Reboot frequently to make sure that everything works properly as a single disk system. I rebooted after each O/S installation to make sure it worked properly and also to make sure that the boot loader menu worked properly.

6.3 Final BIOS and LILO configuration:

Next, reconfigure the BIOS so that it again recognizes the first disk (physically reconnect it if you disconnected it earlier) as the boot disk and so that it also recognizes the second disk. How to do this is very system specific and dependent on your BIOS and whether you have a SCSI/IDE or IDE/IDE setup. I haven't tried a SCSI/SCSI setup because SCSI disks and removable frames are significantly more expensive than IDE disks and frames. I wanted performance for my primary O/S but could accept cheap on the other ones.

Make sure and set the second disk type to "Auto" or "Automatic". This will force the BIOS to dynamically determine the disk type at boot time. I have been able to successfully use an ancient 512MB disk, a 4GB, an 8GB, and even a 100MB IDE Zip disk as the second disk. All recognized automatically by the BIOS.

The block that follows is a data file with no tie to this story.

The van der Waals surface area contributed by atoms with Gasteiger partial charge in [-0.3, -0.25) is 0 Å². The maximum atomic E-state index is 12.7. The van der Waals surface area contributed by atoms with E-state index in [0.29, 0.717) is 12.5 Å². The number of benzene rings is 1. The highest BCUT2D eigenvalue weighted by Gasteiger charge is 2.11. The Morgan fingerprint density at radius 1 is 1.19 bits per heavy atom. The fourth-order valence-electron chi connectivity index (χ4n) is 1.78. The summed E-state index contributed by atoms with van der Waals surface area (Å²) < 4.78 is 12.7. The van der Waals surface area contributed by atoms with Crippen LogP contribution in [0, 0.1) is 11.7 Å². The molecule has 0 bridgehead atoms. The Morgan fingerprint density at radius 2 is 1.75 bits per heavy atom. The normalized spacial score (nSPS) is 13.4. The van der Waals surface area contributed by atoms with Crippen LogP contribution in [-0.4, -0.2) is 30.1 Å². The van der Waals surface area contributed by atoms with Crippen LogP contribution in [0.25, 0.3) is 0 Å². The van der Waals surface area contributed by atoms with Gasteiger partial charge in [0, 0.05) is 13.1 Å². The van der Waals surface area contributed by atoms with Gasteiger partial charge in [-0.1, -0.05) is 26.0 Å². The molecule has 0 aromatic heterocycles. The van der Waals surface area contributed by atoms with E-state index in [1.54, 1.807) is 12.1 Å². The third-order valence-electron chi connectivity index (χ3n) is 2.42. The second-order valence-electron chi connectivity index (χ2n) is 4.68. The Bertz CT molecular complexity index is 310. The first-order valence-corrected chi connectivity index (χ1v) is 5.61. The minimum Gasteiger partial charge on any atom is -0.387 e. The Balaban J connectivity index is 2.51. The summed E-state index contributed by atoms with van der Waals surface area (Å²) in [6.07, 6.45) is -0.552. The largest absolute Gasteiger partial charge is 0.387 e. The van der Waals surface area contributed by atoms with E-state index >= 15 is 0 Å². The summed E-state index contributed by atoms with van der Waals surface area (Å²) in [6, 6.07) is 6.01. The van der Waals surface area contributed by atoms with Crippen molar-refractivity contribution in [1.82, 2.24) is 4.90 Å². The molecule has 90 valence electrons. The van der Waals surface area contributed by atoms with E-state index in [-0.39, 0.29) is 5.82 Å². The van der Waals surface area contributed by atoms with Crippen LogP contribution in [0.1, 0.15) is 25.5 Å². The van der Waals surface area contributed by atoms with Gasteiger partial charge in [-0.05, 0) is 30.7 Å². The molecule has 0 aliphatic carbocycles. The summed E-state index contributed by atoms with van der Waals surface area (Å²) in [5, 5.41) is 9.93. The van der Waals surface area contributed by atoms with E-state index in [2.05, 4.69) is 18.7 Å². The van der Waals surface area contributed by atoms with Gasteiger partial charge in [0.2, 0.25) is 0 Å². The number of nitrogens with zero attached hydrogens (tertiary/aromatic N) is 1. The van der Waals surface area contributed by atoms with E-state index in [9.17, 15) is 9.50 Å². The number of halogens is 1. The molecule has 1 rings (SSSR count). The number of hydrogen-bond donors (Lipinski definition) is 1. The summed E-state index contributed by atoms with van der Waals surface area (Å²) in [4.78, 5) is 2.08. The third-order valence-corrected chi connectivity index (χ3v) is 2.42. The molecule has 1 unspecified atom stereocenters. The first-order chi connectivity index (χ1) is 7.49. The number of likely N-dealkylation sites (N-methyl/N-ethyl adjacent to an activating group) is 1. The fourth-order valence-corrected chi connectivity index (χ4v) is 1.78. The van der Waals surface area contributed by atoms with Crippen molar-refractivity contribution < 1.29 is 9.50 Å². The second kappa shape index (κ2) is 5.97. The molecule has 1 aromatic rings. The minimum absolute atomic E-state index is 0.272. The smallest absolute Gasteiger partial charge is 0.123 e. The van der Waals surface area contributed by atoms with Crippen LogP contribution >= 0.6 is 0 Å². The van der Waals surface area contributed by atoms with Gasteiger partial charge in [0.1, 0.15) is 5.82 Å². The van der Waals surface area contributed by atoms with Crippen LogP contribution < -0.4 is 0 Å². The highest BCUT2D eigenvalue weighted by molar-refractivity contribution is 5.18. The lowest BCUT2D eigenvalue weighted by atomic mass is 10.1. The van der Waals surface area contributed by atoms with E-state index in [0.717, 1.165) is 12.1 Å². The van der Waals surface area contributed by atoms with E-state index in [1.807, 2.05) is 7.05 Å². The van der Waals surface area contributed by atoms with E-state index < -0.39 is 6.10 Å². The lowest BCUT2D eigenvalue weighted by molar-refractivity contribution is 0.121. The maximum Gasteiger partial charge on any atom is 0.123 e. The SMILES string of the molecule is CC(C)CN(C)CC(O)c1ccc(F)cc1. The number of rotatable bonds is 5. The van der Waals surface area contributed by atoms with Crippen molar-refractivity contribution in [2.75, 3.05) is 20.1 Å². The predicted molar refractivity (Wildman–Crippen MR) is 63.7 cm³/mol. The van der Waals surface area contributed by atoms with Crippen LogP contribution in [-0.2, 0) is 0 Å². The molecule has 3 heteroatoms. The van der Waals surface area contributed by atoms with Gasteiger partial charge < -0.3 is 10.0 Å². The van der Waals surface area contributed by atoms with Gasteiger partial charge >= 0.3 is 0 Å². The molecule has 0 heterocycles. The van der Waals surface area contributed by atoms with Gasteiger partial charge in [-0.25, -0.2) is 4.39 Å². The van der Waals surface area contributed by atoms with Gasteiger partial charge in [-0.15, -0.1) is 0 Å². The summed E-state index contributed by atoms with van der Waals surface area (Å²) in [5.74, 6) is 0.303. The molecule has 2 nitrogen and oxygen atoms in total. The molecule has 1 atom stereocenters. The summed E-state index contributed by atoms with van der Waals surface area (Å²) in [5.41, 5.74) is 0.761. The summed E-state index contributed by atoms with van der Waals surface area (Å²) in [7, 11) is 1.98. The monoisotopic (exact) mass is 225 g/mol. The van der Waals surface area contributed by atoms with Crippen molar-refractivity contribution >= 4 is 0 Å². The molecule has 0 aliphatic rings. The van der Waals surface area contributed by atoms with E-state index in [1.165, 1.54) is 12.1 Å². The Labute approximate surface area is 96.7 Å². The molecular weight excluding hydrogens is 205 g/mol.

Reboot the system and get back to Linux. At this point, even though there are at least two operating systems installed, this LILO only knows about the original Linux and should boot to it automatically. Watch the boot process and you should see a message about automatically identifying a disk. Once booted, check dmesg to make sure Linux recognized the second disk.

Once this is done, you need to reconfigure LILO on the first disk to make it aware of the second disk. Here are two different lilo.conf files, one for a SCSI/IDE and another for an IDE/IDE system. Each has some strengths and weaknesses...

# lilo.conf file for an internal SCSI disk and a removable disk
# configured as a master on the primary IDE connection

disk = /dev/sda         #  These four lines are necessary
   bios = 0x80          #  to get the SCSI disk re-mapped as
disk = /dev/hda         #  the primary drive even though it
   bios = 0x81          #  is selected in the BIOS as the
                        #  boot device.  This might be a BIOS
                        #  specific problem.
# Without them you get the following errors from LILO:
#  LILO version 21, Copyright 1992-1998 Werner Almesberger
# ading boot sector from /dev/sda
# Warning: /dev/sda is not on the first disk
# And LILO either hangs at LI or repeats endless "01 "'s across the screen

other = /dev/hda
# other = /dev/hda is the key element.  Instead of redirecting lilo to
# a specific partition, it redirects it to the MBR on the second disk.
# that way, LILO doesn't have to know anything about the second disk and
# we can replace it with another because LILO always goes to the same place
# regardless of which specific disk is installed.  LILO was the only boot